Fortress Klis

The dynamic history and numerous dramatic turns of fate at the Klis fortress is one of the most famous and best-preserved late medieval forts and Baroque fortifications in Croatia, undoubtedly the result of its very special location.

It was built on a steep and inaccessible cliff in the narrow rocky gorge that separates the mountains of Kozjak and Mosor. The gorge has paved the way for communication between the Adriatic coast, the Zagora amongst the deep Croatian and Bosnian hinterland.

Today, modern roads are built in the same direction, significantly the geographical position having strategic importance to rulers and conquerors of yesteryear. Without including the prehistoric remains of human habitation found in the nearby caves, the fortification of the Illyrian tribe of Dalmatae from the 2nd century BC is considered to be the oldest in the Klis area. Although a Roman military fortress with a guard stand over the town of Salona, the constantly guarded Kleisa succumbed to the Alvar-Slavic invasion in 614.

In the same year, these Asian warriors conquered Salona. Konstantin Porfirogenet wrote about this event in 950 in which he recalled Klis later became the centre of the old Croatian coastal parish (or Parathalasie). The existence of the fortress had been documented even earlier, in the Charter of the prince Trpimir from 852, in which it was mentioned as the Croatian court (curtis). For the next seven centuries, the Klis fort had been in the hands of Croatian and Croatian-Hungarian rulers. In the mid 13th century, it had successfully defended against the Mongol invasion during which Bela IV had retreated within its walls, but at the beginning of the 16th century, it yielded to the Turks.

Throughout the 25 year Turkish occupation, the Croatian resistance was overseen by the then Captain and Duke Petar Kruzic, one of the most featured personalities in Croatian history managing to resist the onslaught of attacks of unrelenting and well manned Turkish forces.
On the 12th March 1537, the Croatian resistance was defeated by Turkish forces and the unfittingly the demise of Petar Kruzic.
The news spread over the Croatian borders as a tragic and significant event – the Turkish forces had an open path to the West.
After that, the Turks held here a stronghold for more than a century and the river Jadro separated the Turkish from the Venetian territory.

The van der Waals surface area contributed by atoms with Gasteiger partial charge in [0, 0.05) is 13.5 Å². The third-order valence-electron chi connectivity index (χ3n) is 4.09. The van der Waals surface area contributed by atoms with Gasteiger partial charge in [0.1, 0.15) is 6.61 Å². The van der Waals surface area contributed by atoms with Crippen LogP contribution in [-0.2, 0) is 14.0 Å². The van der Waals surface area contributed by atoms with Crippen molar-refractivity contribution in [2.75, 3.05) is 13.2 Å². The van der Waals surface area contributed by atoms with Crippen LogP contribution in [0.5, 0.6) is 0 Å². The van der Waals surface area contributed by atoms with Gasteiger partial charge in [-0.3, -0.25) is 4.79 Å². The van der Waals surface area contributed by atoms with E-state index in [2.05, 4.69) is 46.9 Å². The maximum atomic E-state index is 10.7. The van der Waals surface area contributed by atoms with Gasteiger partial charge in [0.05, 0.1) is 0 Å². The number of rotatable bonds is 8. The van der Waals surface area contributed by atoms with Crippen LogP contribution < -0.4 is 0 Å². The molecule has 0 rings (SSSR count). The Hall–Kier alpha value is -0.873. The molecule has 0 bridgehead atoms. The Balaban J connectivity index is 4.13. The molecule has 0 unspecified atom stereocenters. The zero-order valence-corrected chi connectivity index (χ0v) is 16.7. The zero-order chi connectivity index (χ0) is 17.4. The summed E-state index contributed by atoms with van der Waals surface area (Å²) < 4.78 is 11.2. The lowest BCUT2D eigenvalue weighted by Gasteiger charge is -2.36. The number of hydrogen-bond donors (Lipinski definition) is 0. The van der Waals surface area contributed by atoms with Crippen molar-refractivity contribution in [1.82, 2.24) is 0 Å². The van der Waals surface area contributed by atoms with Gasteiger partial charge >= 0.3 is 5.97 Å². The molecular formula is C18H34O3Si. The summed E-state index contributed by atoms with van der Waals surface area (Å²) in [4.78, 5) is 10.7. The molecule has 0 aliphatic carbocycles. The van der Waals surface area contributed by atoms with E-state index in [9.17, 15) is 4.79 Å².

After several attempts of Croatian patriots and one short term success to liberate the fortress from the Turks, on the 31st of March 1638 the Venetian commander Leonardo Foscolo led his ranks to one of the greatest Venetian victories during the war of Candia. During the Venetian administration, the Klis fortress was restored and renovated. With the fall of the Venetian Republic, it enters the last phase of changes during which it served various armies: the Austrians, the French, the Kingdom of Serbs, Croats and Slovenes, Yugoslavia and the occupants in the World War II. Today, the Croatian flag flutters on the top of its highest tower.

Architecturally, the fortress is surrounded by three defensive stone walls. The main entrance has a monumental Baroque gate on the west side of the first enclosure. On the same side, but from within, next to the second entrance, there is the tower Oprah - once the most important medieval strongholds and the artillery barrack built by the Austrians. The third wall is the highest of all Klis fortifications. It is situated on the east, on the foundations of what was once an Illyrian inhabitation and then a Roman camp. In the mid 17th century, the Venetians built there the proveditor’s residence, which was reconstructed by the Austrians and converted into the military-engineering command. There is also the church of St. Vid, which was built over a Turkish mosque during the Venetian dominion.

The complex of the Klis fortress includes the historical, sacred and secular monuments situated in its hinterland and on the foothill, which makes it an extremely important cultural and historical site. It is an endless source of artistic inspiration and initiative for conservation, restoration and cultural promotion. MedPaths is participating in the project of establishing a multimedia museum on the premises of the Klis fortress and making it the central axis of all the visits to the County by converting the proveditor’s apartment into the residential area of Split-Dalmatia County prefect.